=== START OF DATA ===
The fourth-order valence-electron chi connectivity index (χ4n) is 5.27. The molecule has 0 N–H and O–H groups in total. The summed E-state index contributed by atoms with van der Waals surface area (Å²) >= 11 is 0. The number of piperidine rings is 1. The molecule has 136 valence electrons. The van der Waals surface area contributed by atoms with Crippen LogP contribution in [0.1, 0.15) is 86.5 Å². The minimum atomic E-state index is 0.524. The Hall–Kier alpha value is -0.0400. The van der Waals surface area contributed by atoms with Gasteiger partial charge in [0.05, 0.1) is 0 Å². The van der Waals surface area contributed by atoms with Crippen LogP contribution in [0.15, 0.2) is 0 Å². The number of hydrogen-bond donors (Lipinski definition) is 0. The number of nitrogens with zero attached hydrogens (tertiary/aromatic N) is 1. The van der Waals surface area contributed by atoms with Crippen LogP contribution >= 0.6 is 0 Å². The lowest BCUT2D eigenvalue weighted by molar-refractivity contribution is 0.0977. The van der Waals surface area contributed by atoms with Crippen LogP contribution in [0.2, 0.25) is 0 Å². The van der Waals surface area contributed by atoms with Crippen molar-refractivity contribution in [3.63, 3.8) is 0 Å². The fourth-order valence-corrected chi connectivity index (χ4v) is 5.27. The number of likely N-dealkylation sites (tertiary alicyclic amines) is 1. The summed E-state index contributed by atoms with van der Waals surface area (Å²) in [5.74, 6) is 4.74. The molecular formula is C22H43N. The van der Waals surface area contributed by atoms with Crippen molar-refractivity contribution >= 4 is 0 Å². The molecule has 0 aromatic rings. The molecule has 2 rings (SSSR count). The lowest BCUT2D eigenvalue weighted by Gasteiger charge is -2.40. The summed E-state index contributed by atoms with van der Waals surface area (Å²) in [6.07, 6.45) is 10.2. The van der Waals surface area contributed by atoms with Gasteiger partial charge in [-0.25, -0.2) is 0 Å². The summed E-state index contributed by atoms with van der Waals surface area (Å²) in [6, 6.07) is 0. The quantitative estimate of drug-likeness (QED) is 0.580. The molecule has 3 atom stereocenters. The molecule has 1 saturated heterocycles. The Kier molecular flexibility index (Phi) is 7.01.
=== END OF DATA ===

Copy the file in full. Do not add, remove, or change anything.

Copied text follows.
The fourth-order valence-electron chi connectivity index (χ4n) is 5.27. The molecule has 0 N–H and O–H groups in total. The summed E-state index contributed by atoms with van der Waals surface area (Å²) >= 11 is 0. The number of piperidine rings is 1. The molecule has 136 valence electrons. The van der Waals surface area contributed by atoms with Crippen LogP contribution in [0.1, 0.15) is 86.5 Å². The minimum atomic E-state index is 0.524. The Hall–Kier alpha value is -0.0400. The van der Waals surface area contributed by atoms with Gasteiger partial charge in [0.05, 0.1) is 0 Å². The van der Waals surface area contributed by atoms with Crippen LogP contribution in [0.15, 0.2) is 0 Å². The number of hydrogen-bond donors (Lipinski definition) is 0. The number of nitrogens with zero attached hydrogens (tertiary/aromatic N) is 1. The van der Waals surface area contributed by atoms with Crippen LogP contribution >= 0.6 is 0 Å². The lowest BCUT2D eigenvalue weighted by molar-refractivity contribution is 0.0977. The van der Waals surface area contributed by atoms with Crippen LogP contribution in [0.2, 0.25) is 0 Å². The van der Waals surface area contributed by atoms with Crippen molar-refractivity contribution in [3.63, 3.8) is 0 Å². The fourth-order valence-corrected chi connectivity index (χ4v) is 5.27. The number of likely N-dealkylation sites (tertiary alicyclic amines) is 1. The summed E-state index contributed by atoms with van der Waals surface area (Å²) in [5.74, 6) is 4.74. The molecular formula is C22H43N. The van der Waals surface area contributed by atoms with Crippen molar-refractivity contribution >= 4 is 0 Å². The molecule has 0 aromatic rings. The molecule has 2 rings (SSSR count). The lowest BCUT2D eigenvalue weighted by Gasteiger charge is -2.40. The summed E-state index contributed by atoms with van der Waals surface area (Å²) in [6.07, 6.45) is 10.2. The van der Waals surface area contributed by atoms with Gasteiger partial charge in [-0.25, -0.2) is 0 Å². The summed E-state index contributed by atoms with van der Waals surface area (Å²) in [6, 6.07) is 0. The quantitative estimate of drug-likeness (QED) is 0.580. The molecule has 3 atom stereocenters. The molecule has 1 saturated heterocycles. The Kier molecular flexibility index (Phi) is 7.01.